*SLIGHT SPOILER WARNING*
Several people had imaginary friends as children. But perhaps none as strange as Jojo, whose imaginary friend is Adolf Hitler.
In simple terms, the film “Jojo Rabbit” is about a young boy growing up in Nazi Germany. The director and writer of this film is Taika Waititi, one of my favorite filmmakers. His work is diverse, including cult classic gems like “What We Do In The Shadows” and “Hunt for the Wilderpeople,” as well as blockbuster films like “Thor: Ragnarok”. Waititi has an incredible grasp at balancing comedy with tragedy, allowing him to cover a range of sensitive topics while still being entertaining. This skill is one aspect of what made me excited about his new film “Jojo Rabbit.”
In this film, Waititi actually played the role of Hitler. As a Polynesian Jew, this was a surprising rebellion against type-casting that resulted in a more whimsy and controversial representation of the dictator. To extend this representation, the other Nazis in the film are comically and almost cartoonishly portrayed for the majority of the time.
The film starts innocent enough as a young boy excitedly prepares to navigate the challenges of boyhood in his hometown. However, these challenges of boyhood are particularly challenging as Jojo lives in Nazi Germany towards the end of World War 2. A sweet and innocent Jojo being raised by an eccentric but caring single mother is juxtaposed with the terrors of a country that is plagued with seemingly hopeless wartime, and nationalist ideals of institutional racism and discrimination.
From the perspective of Jojo, Hitler is not a tyrant but a hero and someone that he wants as a best friend. Nazis are more like superheroes. He is a devoted follower of the Nazi regime, excited to join the fight for his homeland. More than anything, Jojo wants to be a soldier. At first, anyways. This dream is challenged as Jojo is confronted with the reality of murder, war, and blind hatred. The film works hard to balance a coming-of-age atmosphere, sardonic humor, and serious historic and prevalent issues.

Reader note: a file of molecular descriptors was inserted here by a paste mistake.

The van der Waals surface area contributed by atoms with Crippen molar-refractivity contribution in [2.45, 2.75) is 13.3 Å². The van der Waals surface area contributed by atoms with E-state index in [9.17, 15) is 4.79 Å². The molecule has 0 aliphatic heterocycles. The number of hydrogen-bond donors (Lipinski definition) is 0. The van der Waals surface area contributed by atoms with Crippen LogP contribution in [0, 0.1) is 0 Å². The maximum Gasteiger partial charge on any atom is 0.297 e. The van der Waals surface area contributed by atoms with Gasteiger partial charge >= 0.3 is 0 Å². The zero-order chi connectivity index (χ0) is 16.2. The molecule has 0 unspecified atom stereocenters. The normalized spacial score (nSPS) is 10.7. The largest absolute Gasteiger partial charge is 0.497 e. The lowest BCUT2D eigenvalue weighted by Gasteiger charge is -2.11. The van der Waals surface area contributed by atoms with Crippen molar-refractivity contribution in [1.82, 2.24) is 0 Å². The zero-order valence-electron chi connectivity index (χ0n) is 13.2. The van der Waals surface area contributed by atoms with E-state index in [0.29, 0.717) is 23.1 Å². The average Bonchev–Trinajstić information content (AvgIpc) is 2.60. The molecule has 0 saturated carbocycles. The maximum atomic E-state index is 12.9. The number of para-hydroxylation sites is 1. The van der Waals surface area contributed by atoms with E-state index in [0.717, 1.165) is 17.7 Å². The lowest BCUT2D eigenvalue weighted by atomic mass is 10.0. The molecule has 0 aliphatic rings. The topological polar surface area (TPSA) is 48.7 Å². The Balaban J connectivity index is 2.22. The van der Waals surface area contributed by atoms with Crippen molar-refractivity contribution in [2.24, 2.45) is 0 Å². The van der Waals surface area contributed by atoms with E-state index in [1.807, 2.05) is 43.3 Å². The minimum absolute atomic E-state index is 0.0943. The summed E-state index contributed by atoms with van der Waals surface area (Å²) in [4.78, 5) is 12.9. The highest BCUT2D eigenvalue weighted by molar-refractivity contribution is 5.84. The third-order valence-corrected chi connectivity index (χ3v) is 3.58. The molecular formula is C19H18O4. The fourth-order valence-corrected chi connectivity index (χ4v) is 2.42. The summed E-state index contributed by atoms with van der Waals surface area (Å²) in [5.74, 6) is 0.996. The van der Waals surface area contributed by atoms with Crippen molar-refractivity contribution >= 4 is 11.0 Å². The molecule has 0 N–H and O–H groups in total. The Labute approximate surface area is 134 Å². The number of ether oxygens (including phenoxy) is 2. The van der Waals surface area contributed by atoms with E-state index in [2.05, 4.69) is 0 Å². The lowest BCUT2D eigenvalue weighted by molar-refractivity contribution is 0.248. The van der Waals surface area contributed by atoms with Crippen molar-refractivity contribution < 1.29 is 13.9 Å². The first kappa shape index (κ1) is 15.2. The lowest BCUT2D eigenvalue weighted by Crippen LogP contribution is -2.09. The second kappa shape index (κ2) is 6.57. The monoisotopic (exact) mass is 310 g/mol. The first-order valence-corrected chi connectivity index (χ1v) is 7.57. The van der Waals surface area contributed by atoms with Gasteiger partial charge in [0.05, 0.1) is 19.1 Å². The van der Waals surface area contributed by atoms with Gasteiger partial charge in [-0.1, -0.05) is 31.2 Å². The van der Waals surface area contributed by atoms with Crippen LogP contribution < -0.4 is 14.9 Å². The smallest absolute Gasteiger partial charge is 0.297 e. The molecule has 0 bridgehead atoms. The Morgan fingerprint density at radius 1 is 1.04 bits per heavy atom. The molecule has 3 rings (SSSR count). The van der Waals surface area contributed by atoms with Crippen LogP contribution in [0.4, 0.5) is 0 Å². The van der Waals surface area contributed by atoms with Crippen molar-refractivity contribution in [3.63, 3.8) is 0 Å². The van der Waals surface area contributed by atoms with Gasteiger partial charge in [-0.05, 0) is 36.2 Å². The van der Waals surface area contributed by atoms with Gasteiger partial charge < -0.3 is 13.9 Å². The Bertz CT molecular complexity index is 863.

By utilizing the perspective of a child, which is inherently more innocent and trusting, Waititi was able to simplify the terror of Nazi Germany at a more microscopic level. Instead of generalizing the problems of the country, he instead focuses on the relationships between Jojo, his mother, and a Jewish girl named Elsa. Jojo, as a naive child, is a devout follower and believer of the hateful Nazi ideals. His mother, on the other hand, is against the war and regime to the point of hiding a Jewish girl in their home’s attic.
Now Jojo is face-to-face with what he considers to be an enemy of his home country. Yet, Jojo struggles with the fact that his sweet mother is a traitor and that the pretty girl upstairs is a monster. As Jojo attempts to reconcile his Nazi ideals with his new reality, the ridiculousness and cruelness of the Nazi regime is revealed in a way so simple that a child can understand it. But beyond the dissection of Nazi terrors, the film also explores the costs of a paranoid state and wartime with an underground anti-war movement, child soldiers, and civilian casualties.
A comedy about Hitler and Nazi Germany is certainly unconventional. The humor and content of the film are not for everyone, but personally I liked it. The genre for this film really does lie in the middle ground between comedy and drama. The film may make you cry at times. The film may make you laugh at times. But regardless of your reactions, the visually-striking elements of the film combined with the carefully crafted storyline and talented actor portrayals are what makes this an astonishing movie. This is the sort of film that you think about days, months, and maybe even years after you’ve seen it. In other words, “Jojo Rabbit” is a good film that you should definitely see.